Campbell and MediaWorks TV Ltd - 2017-019 (26 April 2017)
- Peter Radich (Chair)
- Leigh Pearson
- Te Raumawhitu Kupenga
- Paula Rose
- Sharon Campbell
ProgrammePromo for 7 Days
BroadcasterMediaWorks TV Ltd
[This summary does not form part of the decision.]
A promo for the latest season of 7 Days showed comedians featured on the programme preparing the show’s host for the ‘potentially hostile environment’, by heckling and pelting him with objects. The Authority did not uphold a complaint that this promo trivialised the issue of bullying. The promo was a parody sketch of the type of heckling typically made by contestants during an episode of 7 Days, and common to live comedy programmes of this genre. It sought to recreate this live comedy environment in a humorous, satirical and highly exaggerated way, and in this context, the promo did not condone, encourage or trivialise bullying behaviour.
Not Upheld: Good Taste and Decency, Children’s Interests, Violence, Discrimination and Denigration
 A promo for the latest season of 7 Days showed comedians featured on the programme preparing the show’s host for the ‘potentially hostile environment’, by heckling and pelting him with objects. The promo ended with the host yelling at the pair, ‘Stop it guys, I’m a human being!’, and lying on the ground in the foetal position.
 Sharon Campbell complained that the promo trivialised the issue of bullying, using well-known individuals who were seen as role models, which was in extremely poor taste. She raised New Zealand’s high rates of domestic violence, child abuse and teen suicide, noting bullying could be a contributor to these issues.
 The issues raised in Ms Campbell’s complaint are whether the broadcast breached the good taste and decency, children’s interests, violence and discrimination and denigration standards of the Free-to-Air Television Code of Broadcasting Practice.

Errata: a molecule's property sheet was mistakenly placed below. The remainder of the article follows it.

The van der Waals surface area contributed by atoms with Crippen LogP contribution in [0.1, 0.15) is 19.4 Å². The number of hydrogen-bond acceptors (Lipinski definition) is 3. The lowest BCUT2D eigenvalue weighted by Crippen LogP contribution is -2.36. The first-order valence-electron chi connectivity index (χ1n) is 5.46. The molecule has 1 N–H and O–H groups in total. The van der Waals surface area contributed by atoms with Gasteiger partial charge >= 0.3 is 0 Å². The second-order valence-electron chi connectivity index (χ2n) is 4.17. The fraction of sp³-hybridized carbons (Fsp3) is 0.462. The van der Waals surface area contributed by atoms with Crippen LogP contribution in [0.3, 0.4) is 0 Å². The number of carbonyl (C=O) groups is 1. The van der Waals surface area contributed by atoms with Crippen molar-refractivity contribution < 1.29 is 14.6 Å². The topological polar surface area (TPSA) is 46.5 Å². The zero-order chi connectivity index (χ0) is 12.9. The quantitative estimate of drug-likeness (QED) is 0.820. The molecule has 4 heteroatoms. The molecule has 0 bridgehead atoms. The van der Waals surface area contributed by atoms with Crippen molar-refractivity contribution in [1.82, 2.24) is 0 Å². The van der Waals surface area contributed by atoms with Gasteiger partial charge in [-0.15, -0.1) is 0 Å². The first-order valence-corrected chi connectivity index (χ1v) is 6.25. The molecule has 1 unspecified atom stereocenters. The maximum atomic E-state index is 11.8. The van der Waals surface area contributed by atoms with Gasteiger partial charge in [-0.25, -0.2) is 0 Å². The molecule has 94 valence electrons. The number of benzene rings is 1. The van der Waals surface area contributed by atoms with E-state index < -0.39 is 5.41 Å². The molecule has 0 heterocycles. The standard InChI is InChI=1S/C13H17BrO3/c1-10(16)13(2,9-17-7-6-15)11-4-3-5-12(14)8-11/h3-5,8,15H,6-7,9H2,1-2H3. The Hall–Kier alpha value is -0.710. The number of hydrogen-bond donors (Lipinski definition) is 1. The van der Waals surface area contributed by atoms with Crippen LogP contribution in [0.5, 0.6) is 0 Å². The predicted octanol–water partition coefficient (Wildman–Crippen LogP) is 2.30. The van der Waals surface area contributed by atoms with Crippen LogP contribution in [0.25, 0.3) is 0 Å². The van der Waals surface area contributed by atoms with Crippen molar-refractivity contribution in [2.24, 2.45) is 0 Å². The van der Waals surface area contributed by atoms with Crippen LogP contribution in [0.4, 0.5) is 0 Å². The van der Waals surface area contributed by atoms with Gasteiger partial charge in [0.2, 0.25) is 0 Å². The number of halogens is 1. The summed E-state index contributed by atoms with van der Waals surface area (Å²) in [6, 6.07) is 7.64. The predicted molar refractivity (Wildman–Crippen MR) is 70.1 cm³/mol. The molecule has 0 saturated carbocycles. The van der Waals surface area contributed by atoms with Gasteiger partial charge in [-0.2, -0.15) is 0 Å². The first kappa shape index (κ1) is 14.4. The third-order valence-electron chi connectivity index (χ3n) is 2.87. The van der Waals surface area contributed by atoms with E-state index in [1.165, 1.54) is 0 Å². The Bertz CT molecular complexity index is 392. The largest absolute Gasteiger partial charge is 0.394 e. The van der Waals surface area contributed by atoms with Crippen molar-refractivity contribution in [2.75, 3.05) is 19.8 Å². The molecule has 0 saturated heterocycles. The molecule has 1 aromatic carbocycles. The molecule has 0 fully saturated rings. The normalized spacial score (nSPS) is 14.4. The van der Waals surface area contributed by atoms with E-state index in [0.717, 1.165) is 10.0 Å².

The promo was broadcast at 9.25pm on 20 February 2017 on Three. The members of the Authority have viewed a recording of the broadcast complained about and have read the correspondence listed in the Appendix.
Did the programme breach broadcasting standards relating to good taste and decency, children’s interests and violence?
 Ms Campbell’s complaint raises similar issues under the good taste and decency, children’s interests and violence standards. As the same contextual factors and other considerations are relevant to our assessment of each of these three standards, we have addressed them together.
 The good taste and decency standard (Standard 1) aims to protect audience members from viewing broadcasts that are likely to cause widespread undue offence or distress. Broadcasters should take effective steps to inform audiences of the nature of the programme, and enable viewers to regulate their own and children’s viewing behaviour.
 The children’s interests standard (Standard 3) states that broadcasters should ensure children can be protected from broadcasts which might adversely affect them.
 Broadcasters should also exercise care and discretion when portraying violence, and ensure that any violent content is appropriate to the context of the programme and classified carefully (Standard 4).
The parties’ submissions
 MediaWorks submitted that:
- The promo depicted a mock rehearsal of 7 Days, depicting comedy heckling rather than what most viewers would understand to be ‘bullying’ in the conventional sense. Heckling was a ‘well-known hazard of the live comedy environment’ and the promo set out to recreate this type of environment.
- The promo was light-hearted and humorous in tone, rather than malicious or nasty, and was ‘intended to invoke a sense of the perils of the live comedy environment rather than to trivialise, condone or encourage bullying’.
- The promo did not contain any strong language, violence, sexual material or other material likely to disturb or alarm child viewers, and likewise did not contain any violent content.
 In her referral to the Authority, Ms Campbell submitted that:
- Bullying may not always be seen as malicious or nasty, but could be carried out via ‘sustained “Joking Around”’, where one person was the target of poor taste comments. By minimising the impact of this type of material, the broadcaster was contributing to the maintenance of New Zealand’s high violence statistics.
- Many children, and adults, could resonate with the promo’s use of ‘heckling’, but may not be old enough or brave enough to complain about this.
- Any form of violence could be seen as disturbing, and the broadcaster’s response to the complaint minimised the fact that bullying was a form of violence which was prevalent and disturbing.
 When we consider a complaint under each of the nominated standards, we take into account the context of the broadcast, which here includes: